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Hearing on Jewish school extended


A Columbia Jewish education center, locked in a battle with neighbors over its plans to operate a religious school, packed a Board of Appeals hearing last night, far outnumbering opponents.

But one neighbor and opponent, county Planning Board Chairwoman Joan Lancos, came armed with David A. Carney, one of the most experienced zoning attorneys in the county.

Mr. Carney grilled the director of the Lubavitch Center for Jewish Education, Rabbi Hillel M. Baron, for an hour on his plans.

Mrs. Lancos said she hired Mr. Carney in order to avoid the appearance of a conflict of interest in her opposition to the center's request and her duties on the Planning Board, which reviewed the case and recommended approval Aug. 31.

The prolonged questioning of Rabbi Baron forced the tentative scheduling of a second night of hearings, Nov. 2 in the George Howard county office building in Ellicott City. None of the opponents got a chance to testify last night.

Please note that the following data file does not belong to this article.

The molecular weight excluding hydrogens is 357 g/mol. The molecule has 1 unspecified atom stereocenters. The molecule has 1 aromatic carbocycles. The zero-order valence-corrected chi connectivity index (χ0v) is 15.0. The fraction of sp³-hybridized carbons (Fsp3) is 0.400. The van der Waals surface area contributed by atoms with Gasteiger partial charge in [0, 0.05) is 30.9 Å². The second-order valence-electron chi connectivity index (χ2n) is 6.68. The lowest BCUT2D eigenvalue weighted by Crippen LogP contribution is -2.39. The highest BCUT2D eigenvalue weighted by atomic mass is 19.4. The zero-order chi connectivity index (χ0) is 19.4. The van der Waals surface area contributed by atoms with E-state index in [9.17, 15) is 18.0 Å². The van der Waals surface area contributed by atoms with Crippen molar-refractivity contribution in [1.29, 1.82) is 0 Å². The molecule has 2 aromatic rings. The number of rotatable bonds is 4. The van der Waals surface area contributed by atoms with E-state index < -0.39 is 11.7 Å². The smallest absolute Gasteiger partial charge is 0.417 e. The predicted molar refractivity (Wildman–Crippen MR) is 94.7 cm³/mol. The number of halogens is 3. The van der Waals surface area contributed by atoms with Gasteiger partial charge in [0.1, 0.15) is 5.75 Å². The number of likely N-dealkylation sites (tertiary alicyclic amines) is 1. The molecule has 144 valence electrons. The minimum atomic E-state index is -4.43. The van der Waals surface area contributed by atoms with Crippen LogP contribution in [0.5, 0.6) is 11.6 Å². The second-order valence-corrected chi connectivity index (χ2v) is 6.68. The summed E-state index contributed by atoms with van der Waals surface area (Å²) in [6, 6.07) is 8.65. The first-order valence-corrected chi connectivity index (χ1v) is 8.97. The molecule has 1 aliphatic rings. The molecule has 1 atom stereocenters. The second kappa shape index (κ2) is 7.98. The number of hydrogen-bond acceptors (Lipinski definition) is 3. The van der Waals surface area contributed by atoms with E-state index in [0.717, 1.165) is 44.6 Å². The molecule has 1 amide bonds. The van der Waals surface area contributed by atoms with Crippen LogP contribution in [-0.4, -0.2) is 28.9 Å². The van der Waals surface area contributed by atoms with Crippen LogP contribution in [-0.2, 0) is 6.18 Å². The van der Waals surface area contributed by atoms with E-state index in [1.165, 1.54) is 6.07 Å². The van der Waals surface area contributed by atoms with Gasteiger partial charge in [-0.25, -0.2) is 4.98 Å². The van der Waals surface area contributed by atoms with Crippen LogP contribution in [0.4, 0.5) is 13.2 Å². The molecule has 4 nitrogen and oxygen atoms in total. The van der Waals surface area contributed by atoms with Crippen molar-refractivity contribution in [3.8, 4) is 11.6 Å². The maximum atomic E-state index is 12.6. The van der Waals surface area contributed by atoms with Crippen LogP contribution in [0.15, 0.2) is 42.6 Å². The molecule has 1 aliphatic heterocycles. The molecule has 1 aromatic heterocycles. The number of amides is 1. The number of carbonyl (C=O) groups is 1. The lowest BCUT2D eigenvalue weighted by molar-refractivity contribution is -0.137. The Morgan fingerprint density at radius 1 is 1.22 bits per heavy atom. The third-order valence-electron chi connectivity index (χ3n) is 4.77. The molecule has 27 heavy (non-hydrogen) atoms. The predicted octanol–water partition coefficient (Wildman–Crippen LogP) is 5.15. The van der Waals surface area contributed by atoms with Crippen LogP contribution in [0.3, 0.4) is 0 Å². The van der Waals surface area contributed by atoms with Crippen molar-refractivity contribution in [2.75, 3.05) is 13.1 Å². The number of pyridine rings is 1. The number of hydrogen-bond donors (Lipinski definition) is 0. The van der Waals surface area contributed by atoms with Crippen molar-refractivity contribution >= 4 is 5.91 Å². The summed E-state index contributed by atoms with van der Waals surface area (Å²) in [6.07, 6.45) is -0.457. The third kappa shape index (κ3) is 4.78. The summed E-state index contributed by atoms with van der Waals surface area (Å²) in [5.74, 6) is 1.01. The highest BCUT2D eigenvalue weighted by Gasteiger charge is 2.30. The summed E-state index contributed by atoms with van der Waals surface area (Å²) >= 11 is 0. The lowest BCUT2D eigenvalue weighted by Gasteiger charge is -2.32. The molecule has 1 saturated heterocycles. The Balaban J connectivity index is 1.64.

Residents of the 73-home Sebring neighborhood have opposed the center ever since it applied for the zoning exception it was granted in 1989. Since then, they have complained that the center violated the terms of its exception by failing to provide proper landscaping and by having major events that caused traffic problems.

The center is located on 4 acres overlooking U.S. 29 and Broken Land Parkway, and is allowed to operate a preschool on the property. Last year, it got into trouble because it provided a first grade for two pupils, prompting neighbors to complain that the center violated its zoning exception.

County planners then asked the board for a clarification of the center's zoning exception.

But the center argued that being restricted to a preschool violated its constitutional right to free exercise of religion and asked the board to allow the first grade to continue operating.

The board refused, and last night the center was back asking for another special exception to allow an elementary school that could someday teach 60 children in addition to the 30 children allowed in the preschool.

One board member suggested last night that the center's proposal might work better if it were developed gradually.

Board member George Caldwell told Rabbi Baron he was concerned about where on the property, which includes an old single-family house, the center would be able to house 60 additional children.

But Mr. Caldwell suggested to Rabbi Baron that the board might require the center to phase in its higher grades over several years.

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